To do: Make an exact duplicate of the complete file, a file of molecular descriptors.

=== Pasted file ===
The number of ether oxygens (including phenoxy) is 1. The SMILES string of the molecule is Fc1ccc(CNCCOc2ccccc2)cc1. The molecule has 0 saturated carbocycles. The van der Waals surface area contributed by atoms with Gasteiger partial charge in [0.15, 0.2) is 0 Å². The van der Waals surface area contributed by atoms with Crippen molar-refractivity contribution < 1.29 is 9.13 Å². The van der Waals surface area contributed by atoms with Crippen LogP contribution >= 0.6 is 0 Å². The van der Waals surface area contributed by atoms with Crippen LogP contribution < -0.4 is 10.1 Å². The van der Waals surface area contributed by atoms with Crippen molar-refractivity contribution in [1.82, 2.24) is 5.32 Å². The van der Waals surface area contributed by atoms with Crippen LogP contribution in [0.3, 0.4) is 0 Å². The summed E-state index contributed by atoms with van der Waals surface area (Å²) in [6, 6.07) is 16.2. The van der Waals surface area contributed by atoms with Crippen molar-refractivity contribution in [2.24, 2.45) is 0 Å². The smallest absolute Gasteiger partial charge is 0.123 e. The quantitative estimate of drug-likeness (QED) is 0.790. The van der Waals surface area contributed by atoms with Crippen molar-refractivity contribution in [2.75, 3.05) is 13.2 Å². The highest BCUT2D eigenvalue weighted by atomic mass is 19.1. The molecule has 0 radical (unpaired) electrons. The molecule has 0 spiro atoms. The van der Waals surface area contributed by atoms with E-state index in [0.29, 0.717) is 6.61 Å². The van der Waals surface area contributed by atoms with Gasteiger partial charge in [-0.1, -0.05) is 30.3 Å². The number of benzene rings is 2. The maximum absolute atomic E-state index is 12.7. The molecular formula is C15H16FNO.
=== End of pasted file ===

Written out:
The number of ether oxygens (including phenoxy) is 1. The SMILES string of the molecule is Fc1ccc(CNCCOc2ccccc2)cc1. The molecule has 0 saturated carbocycles. The van der Waals surface area contributed by atoms with Gasteiger partial charge in [0.15, 0.2) is 0 Å². The van der Waals surface area contributed by atoms with Crippen molar-refractivity contribution < 1.29 is 9.13 Å². The van der Waals surface area contributed by atoms with Crippen LogP contribution >= 0.6 is 0 Å². The van der Waals surface area contributed by atoms with Crippen LogP contribution < -0.4 is 10.1 Å². The van der Waals surface area contributed by atoms with Crippen molar-refractivity contribution in [1.82, 2.24) is 5.32 Å². The van der Waals surface area contributed by atoms with Crippen LogP contribution in [0.3, 0.4) is 0 Å². The summed E-state index contributed by atoms with van der Waals surface area (Å²) in [6, 6.07) is 16.2. The van der Waals surface area contributed by atoms with Crippen molar-refractivity contribution in [2.24, 2.45) is 0 Å². The smallest absolute Gasteiger partial charge is 0.123 e. The quantitative estimate of drug-likeness (QED) is 0.790. The van der Waals surface area contributed by atoms with Crippen molar-refractivity contribution in [2.75, 3.05) is 13.2 Å². The highest BCUT2D eigenvalue weighted by atomic mass is 19.1. The molecule has 0 radical (unpaired) electrons. The molecule has 0 spiro atoms. The van der Waals surface area contributed by atoms with E-state index in [0.29, 0.717) is 6.61 Å². The van der Waals surface area contributed by atoms with Gasteiger partial charge in [-0.1, -0.05) is 30.3 Å². The number of benzene rings is 2. The maximum absolute atomic E-state index is 12.7. The molecular formula is C15H16FNO.